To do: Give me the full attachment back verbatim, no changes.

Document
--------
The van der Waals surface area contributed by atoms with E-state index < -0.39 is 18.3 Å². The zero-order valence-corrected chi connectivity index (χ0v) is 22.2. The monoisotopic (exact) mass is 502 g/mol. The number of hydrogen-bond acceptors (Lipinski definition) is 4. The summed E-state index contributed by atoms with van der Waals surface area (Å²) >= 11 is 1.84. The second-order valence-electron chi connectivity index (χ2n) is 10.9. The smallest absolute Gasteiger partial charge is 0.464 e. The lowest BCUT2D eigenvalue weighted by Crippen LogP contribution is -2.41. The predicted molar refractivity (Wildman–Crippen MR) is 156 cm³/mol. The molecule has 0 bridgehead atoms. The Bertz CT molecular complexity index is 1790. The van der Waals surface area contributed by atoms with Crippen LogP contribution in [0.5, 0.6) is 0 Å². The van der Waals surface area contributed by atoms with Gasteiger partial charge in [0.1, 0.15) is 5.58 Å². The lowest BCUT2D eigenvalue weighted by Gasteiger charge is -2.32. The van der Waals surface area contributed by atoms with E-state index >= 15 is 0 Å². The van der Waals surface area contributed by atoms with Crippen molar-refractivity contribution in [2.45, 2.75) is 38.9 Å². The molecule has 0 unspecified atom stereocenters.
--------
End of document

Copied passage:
The van der Waals surface area contributed by atoms with E-state index < -0.39 is 18.3 Å². The zero-order valence-corrected chi connectivity index (χ0v) is 22.2. The monoisotopic (exact) mass is 502 g/mol. The number of hydrogen-bond acceptors (Lipinski definition) is 4. The summed E-state index contributed by atoms with van der Waals surface area (Å²) >= 11 is 1.84. The second-order valence-electron chi connectivity index (χ2n) is 10.9. The smallest absolute Gasteiger partial charge is 0.464 e. The lowest BCUT2D eigenvalue weighted by Crippen LogP contribution is -2.41. The predicted molar refractivity (Wildman–Crippen MR) is 156 cm³/mol. The molecule has 0 bridgehead atoms. The Bertz CT molecular complexity index is 1790. The van der Waals surface area contributed by atoms with Crippen LogP contribution in [0.5, 0.6) is 0 Å². The van der Waals surface area contributed by atoms with Gasteiger partial charge in [0.1, 0.15) is 5.58 Å². The lowest BCUT2D eigenvalue weighted by Gasteiger charge is -2.32. The van der Waals surface area contributed by atoms with E-state index >= 15 is 0 Å². The van der Waals surface area contributed by atoms with Crippen molar-refractivity contribution in [2.45, 2.75) is 38.9 Å². The molecule has 0 unspecified atom stereocenters.